“Ho, hum! Another day begun.
Guess I better ring. Ding-Ding-Ding-
Ding-Ding. That’s that; anyway I
won't be lonely many more hours. Oh,
me! I reckon I better snatch forty
winks; I’m sleepy as everything.
“Bang-Bang-Bang-Bang. Whew! I
woke myself up. Gee, it’s most time
for Mr. . Oh, there he is now;
The juniors entertained the seniors
with the annual reception F'riday
night, May 5, at the Country Club.
Dick Douglas, president of the senior
class, acted as king of the evening,
with Lydia Ballance, member of the
junior class, as queen.
The guests were met at the door by
C. W. Phillips, Miss Fannie Starr
Mitchell, Miss Blanche Fledgecock,
Charles Rives, Dick Douglas, Kate
Harrison, and Lydia Ballance.
The entertainment opened with the
appearance of heralds, announcing the
arrival of the king and queen. Carmen
Patterson, as maid of honor, came
next, accompanied by Jack Patterson,
the junior mascot. The king and queen
entered, followed by their attendants,
Virginia Wade, Claire Hartsook, Eliz
abeth Boyst, and Mary Moore.
Representatives from the various ac
tivities of the school came forward
with presents for the king and queen.
Nancey Hay represented the business
ability. Elizabeth Boyst, from the
Torchlight Society, represented the
scholastic ability. Catherine Sykes
represented musical talent. Clyde Nor-
com presented the gifts of the literary
ability, and Lillian Hauck, the dra
matic department. Charles Rives took
the part of the athlete, and C. W. Phil
lips made the presentation on behalf of
The next feature on the program was
a minuet dance. Those taking part in
this were Elizabeth Flester, Katherine
Lambe, Ruth Laughlin, Dot Johnson,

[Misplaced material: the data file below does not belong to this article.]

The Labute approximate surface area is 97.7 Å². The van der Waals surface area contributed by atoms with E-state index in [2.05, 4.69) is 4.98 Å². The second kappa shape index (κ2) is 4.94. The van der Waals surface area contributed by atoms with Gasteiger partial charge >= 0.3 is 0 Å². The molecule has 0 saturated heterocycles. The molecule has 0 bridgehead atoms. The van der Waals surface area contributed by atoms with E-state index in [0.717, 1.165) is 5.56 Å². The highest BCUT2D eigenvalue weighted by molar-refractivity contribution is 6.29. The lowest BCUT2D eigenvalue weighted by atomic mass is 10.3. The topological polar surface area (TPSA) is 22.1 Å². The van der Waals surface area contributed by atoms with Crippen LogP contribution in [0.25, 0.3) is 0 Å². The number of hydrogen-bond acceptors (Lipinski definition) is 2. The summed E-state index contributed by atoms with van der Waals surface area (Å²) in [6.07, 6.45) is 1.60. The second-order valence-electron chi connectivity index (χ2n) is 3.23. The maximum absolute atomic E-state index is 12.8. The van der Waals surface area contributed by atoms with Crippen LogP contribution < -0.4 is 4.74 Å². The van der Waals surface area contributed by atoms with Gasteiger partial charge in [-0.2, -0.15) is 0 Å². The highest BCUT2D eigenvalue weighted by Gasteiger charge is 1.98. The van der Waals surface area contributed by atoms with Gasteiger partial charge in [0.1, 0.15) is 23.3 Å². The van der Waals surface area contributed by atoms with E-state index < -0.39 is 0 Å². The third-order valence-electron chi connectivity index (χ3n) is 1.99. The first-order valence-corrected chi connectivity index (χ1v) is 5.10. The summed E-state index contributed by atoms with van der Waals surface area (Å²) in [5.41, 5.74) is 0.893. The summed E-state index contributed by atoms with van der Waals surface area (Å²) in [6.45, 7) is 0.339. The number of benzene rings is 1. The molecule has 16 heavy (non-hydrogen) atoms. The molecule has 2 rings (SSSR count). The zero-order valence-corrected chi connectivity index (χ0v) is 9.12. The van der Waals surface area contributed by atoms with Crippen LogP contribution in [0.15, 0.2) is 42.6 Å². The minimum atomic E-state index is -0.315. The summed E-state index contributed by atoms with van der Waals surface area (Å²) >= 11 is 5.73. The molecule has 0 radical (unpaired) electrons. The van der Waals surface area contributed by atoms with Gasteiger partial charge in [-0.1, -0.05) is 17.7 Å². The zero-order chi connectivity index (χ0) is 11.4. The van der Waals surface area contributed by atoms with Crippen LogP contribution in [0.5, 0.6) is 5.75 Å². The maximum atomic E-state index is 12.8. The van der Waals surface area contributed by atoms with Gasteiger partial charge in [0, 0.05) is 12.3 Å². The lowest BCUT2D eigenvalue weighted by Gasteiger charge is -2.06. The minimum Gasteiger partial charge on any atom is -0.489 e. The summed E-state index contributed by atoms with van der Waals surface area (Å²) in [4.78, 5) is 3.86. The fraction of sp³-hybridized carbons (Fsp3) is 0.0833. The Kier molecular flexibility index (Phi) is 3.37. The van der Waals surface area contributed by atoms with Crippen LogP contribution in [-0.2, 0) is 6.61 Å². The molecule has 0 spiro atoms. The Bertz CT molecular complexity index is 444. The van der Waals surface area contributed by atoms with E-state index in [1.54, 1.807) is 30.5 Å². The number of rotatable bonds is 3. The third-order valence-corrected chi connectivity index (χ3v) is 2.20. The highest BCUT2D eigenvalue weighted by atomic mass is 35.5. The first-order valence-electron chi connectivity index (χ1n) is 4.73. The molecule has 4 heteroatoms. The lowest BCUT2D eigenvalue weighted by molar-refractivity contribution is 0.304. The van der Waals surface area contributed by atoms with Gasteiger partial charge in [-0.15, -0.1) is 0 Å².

Mary Louise Patterso,n Gladys Fisher,
and David Quate, Gage Hodgin, Eu
gene Curtis, Ervin Stone, Saunders Og-
burn, and Clem Campbell.
Punch and cake were served during
the evening. Old-fashioned corsages
were given the girls, and each boy re
ceived a boutonniere.
Mrs. S. O. Lindeman
MEW P. T. A. COMilTTEE
HOLDS FIRST MEETING
guess I’ll tick a little louder so he’ll
know I’m still on the job.
“Bam, half past eight; it won’t be
long now before classes begin. Tick,
tick, tick, tock. Hum, I reckon I’ll
speed up a little and make a few
pupils late. Ha! Ha! Ha! Here
come some naughty ones now.
“There’s three tardies; there’s a boy
who’s lost his book. Oh, this is rich—
ha, ha, ha, ha, ha; there’s one who
forgot his excuse, poor fellow.
“Oh well, same stuff now. Guess
I’ll go to sleep now.
Association Hopes to Make Money So
as to Help Projects of
MAKE PLANS FOR NEGT SEMESTER
‘Bang - Bang - Bam. Wham - Plop-
Blooy-Smash. Oh, my goodness,
sakes alive, they forgot to wind me,
and now I am running down—but this
ends a happy day.”
Junior Hi-Y Gives Dance
The Junior Hi-Y held a dance Sat
urday, May 12, at the Tar Heel Inn.
The script fee was fifty cents and each
member was allowed to bring a man
member. There were about fifty mem
bers present. Music was furnished by
a victrola with an amplifier.
The newly-elected executive commit
tee of the Greensboro High P. T. A.
held its first meeting May 14 at the
home of Mrs. S. O. Lindeman, presi
dent. This is an early meeting of the
committee, but was called in order to
make planF for next year.
The new president’s idea of work
in the P. T. A. is that each member is
working for the good of the students,
and Mrs. Lindeman asks the co-opera
tion of every boy and girl at G. H. S.
C. W. Phillips, G. H. S. principal,
declares that he has never seen com
mittees so enthusiastic and that from
such a start a wonderful year will re
sult. The association hopes to have
some money to help the projects of the
students. All of the mothers are get
ting things in mind now and will be
ready for work at the beginning of
Suggestions were made for next
year’s P. T. A. program. Some pro
grams will probably be held in the aft
ernoon and a quarterly meeting at
night. The first meeting is scheduled
for the latter part of September.
The membership committee will un
dertake a special project, that of se
curing more members than the asso
ciation has ever had.
P. T. A. PRESIDENT
MRS. S.O. LINDEMAN
Other Officers to Serve P. T. A.
During Coming Year
LAST MEETING OF SPRING
Mrs. S. O. Lindeman was elected
president of the Parent-Teacher As
sociation of Greensboro Fligh School
at the meeting held May 1 at Greens
boro High School. Mrs. Lindeman
comes from Missouri and has been in
Greensboro for five years.
The new officers for the coming year
are : Mrs. S. O. Lindeman, president;
Mrs. Elma Sellars, vice-president; Mrs.
H. B. Gunter, secretary; Miss Sarah